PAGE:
Sri Lanka Crisis: Protests At Lankan Naval Base Housing Former PM Mahinda Rajapaksa, His Family Members
Colombo, May 10 (PTI) A protest began in front of Sri Lanka’s Trincomalee Naval Base on Tuesday after reports emerged that former prime minister Mahinda Rajapaksa and some of his family members were there after leaving the official residence in Colombo, a media report said.
Violence erupted in Sri Lanka on Monday after supporters of then prime minister Mahinda Rajapaksa attacked peaceful anti-government protesters demanding his ouster over the country's worst economic crisis that led to acute shortages of staple food, fuel and power.
Over 200 people have also been injured in the violence in Colombo and other cities.
Mahinda Rajapaksa, 76, resigned as prime minister on Monday amid unprecedented economic turmoil, hours after his supporters attacked anti-government protesters, prompting authorities to impose a nationwide curfew and deploy Army troops in the capital.
A protest has begun in front of the Trincomalee Naval Base after reports Mahinda Rajapaksa and some of his family members are there after leaving Temple Trees, the official residence of prime minister, the Daily Mirror newspaper reported.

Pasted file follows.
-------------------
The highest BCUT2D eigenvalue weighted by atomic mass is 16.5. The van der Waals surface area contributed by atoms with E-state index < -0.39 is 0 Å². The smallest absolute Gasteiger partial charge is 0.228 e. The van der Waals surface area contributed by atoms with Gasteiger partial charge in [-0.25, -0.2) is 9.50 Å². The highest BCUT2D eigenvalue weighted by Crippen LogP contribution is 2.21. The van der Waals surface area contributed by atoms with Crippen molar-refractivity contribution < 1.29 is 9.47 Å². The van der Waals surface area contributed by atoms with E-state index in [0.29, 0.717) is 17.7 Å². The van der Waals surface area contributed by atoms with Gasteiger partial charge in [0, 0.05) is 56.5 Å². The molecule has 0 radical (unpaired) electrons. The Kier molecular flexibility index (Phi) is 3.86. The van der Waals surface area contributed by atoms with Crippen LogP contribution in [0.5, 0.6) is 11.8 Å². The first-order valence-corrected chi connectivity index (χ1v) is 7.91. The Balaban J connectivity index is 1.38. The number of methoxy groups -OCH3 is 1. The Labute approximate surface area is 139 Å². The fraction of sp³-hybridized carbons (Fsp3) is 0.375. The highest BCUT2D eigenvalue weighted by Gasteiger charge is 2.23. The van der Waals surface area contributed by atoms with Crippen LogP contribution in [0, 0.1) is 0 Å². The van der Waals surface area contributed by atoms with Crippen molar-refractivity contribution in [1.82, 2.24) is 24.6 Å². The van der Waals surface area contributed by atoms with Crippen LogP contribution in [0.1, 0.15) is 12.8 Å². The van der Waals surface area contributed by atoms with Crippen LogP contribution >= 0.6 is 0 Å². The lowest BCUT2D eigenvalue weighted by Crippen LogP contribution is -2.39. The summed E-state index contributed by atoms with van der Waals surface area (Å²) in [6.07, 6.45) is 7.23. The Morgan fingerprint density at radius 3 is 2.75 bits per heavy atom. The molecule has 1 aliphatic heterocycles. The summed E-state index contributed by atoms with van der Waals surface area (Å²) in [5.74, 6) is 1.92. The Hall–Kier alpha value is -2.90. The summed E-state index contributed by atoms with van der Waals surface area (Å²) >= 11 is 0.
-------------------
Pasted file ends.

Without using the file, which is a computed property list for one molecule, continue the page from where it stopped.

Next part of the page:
Trincomalee is a port city on the northeast coast of Sri Lanka.
On Monday, the violence saw arson attacks on the homes of several politicians, including the ancestral home of the Rajapaksas in Hambantota.
Video footage showed the entire house of Mahinda Rajapaksa and his younger brother and President Gotabaya Rajapaksa in Medamulana in Hambantota city was burning.
Mahinda Rajapaksa's House in Kurunegala was also set on fire by protesters while a mob also destroyed D A Rajapaksa Memorial - constructed in the memory of the father of Mahinda and Gotabaya - in Medamulana, Hambantota.
There have been protests over soaring prices and power cuts since last month.’ Sri Lanka is facing its worst economic crisis since gaining independence from Britain in 1948.
The crisis is caused in part by a lack of foreign currency, which has meant that the country cannot afford to pay for imports of staple foods and fuel, leading to acute shortages and very high prices.
(This story has been published from a wire agency feed without any modifications to the text. Only the headline has been changed.)
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